And leave sex out of the discussion. Berland suggests speaking in “feeling” and “wanting” terms, without accusation. “Don’t assume you know what ‘affection’ and ‘love’ mean to her,” he recommends. “Simply say, ‘What do you want? Please tell me, because I want to give it to you.’ ” Find out what intimacy means to her, then provide it.
THE KIDS FIGHT
Opening Volley: “Why can’t you spend more time with the kids?”
It Means: She feels like she’s doing all the work. “The typical scenario is that the woman feels as if she’s lost her wits dealing with the kids all day, and her husband comes home from work at night and shuts down,” Sherman says. “He removes himself from household responsibility and doesn’t understand she’s been working all day, too.”
Battle Tactics: If she’s punchy from a long day, don’t plant yourself in front of the Pistons game. Nothing will change until you help with dinner, laundry, or homework. When it comes to chores, both of you should act the way you would at your jobs: Delegate, budget, and set deadlines. “Men have the ability to prioritize like this at work, so why not apply these sensibilities at home?” asks Sherman. “If your report isn’t handed in on time, the boss will ask for it. If you aren’t contributing to a meeting, your team will be livid.”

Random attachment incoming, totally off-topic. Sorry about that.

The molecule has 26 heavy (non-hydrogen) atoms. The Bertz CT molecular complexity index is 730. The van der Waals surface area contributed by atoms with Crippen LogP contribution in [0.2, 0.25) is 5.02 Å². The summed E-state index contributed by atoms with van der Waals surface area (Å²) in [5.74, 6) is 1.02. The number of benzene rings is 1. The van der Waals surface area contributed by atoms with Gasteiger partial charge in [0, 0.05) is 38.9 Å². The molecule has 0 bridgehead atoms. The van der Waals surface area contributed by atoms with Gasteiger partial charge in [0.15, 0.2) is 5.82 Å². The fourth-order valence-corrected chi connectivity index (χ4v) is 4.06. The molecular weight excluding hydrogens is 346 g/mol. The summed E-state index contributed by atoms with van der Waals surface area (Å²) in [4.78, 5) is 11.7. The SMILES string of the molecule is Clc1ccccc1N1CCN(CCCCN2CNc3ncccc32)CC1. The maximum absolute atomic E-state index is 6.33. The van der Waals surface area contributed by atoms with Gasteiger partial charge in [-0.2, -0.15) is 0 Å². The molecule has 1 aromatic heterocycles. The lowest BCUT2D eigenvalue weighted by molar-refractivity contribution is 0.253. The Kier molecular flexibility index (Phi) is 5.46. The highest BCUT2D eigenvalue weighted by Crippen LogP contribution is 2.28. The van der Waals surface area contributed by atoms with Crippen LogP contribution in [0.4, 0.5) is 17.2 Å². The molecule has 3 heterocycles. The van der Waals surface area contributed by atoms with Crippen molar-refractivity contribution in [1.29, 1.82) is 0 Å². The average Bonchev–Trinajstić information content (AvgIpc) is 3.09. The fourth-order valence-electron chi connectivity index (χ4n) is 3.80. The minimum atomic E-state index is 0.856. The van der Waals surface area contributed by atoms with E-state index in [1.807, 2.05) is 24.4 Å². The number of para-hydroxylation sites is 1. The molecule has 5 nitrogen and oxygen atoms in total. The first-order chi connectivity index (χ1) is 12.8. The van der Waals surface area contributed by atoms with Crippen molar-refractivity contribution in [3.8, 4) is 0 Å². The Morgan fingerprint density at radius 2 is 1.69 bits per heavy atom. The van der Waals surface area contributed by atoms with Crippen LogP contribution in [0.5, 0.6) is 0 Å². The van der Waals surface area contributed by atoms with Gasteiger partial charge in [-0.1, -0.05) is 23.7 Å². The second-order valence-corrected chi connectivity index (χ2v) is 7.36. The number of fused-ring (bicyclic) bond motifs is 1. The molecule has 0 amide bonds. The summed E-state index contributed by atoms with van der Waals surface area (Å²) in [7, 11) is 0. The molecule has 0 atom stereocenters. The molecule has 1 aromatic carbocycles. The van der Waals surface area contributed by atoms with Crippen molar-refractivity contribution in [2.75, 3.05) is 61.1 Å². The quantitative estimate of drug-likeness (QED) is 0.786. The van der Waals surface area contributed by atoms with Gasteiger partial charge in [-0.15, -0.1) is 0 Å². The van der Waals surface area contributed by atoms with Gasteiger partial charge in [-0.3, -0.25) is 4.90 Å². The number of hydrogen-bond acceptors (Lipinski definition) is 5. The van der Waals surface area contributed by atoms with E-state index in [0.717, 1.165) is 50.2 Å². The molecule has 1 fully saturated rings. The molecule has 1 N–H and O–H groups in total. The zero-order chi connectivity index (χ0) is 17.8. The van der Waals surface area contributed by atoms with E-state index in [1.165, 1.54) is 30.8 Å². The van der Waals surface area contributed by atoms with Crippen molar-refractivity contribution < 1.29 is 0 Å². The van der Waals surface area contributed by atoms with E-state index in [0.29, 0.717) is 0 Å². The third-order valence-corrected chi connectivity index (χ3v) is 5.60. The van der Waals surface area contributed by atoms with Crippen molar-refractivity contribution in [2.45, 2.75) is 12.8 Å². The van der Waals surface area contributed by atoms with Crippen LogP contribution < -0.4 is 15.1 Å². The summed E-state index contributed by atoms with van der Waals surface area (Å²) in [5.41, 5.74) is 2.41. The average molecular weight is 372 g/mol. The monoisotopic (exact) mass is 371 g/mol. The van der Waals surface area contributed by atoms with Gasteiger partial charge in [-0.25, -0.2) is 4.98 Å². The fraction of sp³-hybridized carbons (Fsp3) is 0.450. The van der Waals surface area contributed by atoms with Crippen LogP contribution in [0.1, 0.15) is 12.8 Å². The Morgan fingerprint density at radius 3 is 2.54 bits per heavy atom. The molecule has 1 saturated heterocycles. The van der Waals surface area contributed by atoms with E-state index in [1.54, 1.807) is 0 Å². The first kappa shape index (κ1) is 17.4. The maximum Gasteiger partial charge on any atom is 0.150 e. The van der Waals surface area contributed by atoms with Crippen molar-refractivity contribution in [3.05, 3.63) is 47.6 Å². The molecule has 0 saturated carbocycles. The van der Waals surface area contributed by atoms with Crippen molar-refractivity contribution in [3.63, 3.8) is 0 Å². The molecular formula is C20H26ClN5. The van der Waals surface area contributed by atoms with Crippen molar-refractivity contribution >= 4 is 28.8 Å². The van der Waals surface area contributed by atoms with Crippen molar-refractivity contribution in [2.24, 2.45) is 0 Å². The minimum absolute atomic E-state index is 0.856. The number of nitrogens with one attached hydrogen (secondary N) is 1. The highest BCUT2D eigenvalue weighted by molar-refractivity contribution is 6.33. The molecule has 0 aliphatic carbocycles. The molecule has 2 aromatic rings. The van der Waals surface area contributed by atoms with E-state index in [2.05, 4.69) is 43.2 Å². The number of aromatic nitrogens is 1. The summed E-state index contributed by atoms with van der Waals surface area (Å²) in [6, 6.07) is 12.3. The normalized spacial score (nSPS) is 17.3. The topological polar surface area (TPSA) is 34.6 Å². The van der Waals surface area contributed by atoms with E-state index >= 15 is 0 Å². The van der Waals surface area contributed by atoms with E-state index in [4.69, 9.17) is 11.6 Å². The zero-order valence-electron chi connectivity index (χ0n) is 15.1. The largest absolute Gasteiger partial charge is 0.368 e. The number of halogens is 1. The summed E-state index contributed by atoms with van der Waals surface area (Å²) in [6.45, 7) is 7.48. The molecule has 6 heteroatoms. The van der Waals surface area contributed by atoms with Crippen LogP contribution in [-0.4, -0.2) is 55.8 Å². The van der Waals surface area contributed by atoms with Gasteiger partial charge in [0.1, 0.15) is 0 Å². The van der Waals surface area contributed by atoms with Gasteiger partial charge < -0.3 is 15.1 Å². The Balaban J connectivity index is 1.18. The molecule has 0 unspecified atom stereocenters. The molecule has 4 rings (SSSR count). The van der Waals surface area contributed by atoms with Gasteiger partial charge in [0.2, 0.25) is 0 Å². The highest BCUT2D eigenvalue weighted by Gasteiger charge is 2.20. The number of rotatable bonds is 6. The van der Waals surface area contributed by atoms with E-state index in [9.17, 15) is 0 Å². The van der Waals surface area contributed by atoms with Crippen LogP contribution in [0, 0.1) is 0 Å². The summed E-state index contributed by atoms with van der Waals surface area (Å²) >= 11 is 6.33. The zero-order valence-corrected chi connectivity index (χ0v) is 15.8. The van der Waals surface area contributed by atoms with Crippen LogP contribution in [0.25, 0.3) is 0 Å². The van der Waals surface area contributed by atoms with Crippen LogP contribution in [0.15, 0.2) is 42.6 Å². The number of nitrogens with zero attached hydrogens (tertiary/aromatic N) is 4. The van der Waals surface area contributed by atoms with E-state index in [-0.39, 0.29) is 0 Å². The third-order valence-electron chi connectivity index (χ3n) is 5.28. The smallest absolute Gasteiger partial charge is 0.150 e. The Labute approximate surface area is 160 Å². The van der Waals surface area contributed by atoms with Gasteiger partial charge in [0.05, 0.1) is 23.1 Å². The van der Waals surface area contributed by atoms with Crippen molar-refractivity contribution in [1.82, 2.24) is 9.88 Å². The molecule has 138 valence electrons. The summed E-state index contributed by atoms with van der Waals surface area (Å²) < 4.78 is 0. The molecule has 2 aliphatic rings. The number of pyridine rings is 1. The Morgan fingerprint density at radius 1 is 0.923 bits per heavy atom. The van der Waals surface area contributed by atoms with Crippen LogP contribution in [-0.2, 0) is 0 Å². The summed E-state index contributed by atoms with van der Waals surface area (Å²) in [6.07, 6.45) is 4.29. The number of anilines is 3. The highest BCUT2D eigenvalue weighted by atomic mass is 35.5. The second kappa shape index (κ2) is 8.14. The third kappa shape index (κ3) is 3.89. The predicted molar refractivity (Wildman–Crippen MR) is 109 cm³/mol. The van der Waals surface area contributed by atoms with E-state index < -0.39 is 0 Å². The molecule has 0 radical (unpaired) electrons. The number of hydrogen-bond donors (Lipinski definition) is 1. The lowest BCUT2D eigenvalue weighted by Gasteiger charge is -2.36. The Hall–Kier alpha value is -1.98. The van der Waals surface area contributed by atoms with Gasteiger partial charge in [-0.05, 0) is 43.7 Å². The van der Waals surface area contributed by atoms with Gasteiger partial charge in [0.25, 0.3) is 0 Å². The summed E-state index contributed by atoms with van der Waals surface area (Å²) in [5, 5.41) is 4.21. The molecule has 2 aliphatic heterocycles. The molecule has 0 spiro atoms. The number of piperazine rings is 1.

What You Win: A calmer home, kids who actually like their father, and, after they go to bed, the last quarter of the Pistons game. Which is the best part anyway.
DEFUSE AN EXPLOSIVE ARGUMENT
Don’t ask “why” questions. This creates an emotional response and puts her in fight-or-flight mode, says Carol Ritberger, Ph.D. Other questions are fine, especially if they show an interest in “how” or “when” the two of you can solve the problem.
Don’t assume she’s basing her decisions on emotion. There may be plenty of logic behind her reactions, though these reactions may be charged with stress and contention. And for goodness’ sake, don’t tell her she’s being emotional.
Don’t cross-complain. Countering her bickering with your complaints won’t work. If you’re fighting to be heard, someone’s bound to lose. It might be you.
Don’t interrupt. Actively listen to whether she uses kinesthetic (“I feel”), auditory (“I hear”), visual (“I see”), or cognitive (“I think”) terms—and respond in her language. She’ll hear it more clearly.
Use body language. Touch her, lean forward, and maintain eye contact to show you’re in the moment with her.
Read more in Men’s Health
Op-ed pieces and contributions are the opinions of the writers only and do not represent the opinions of Y!/YNaija.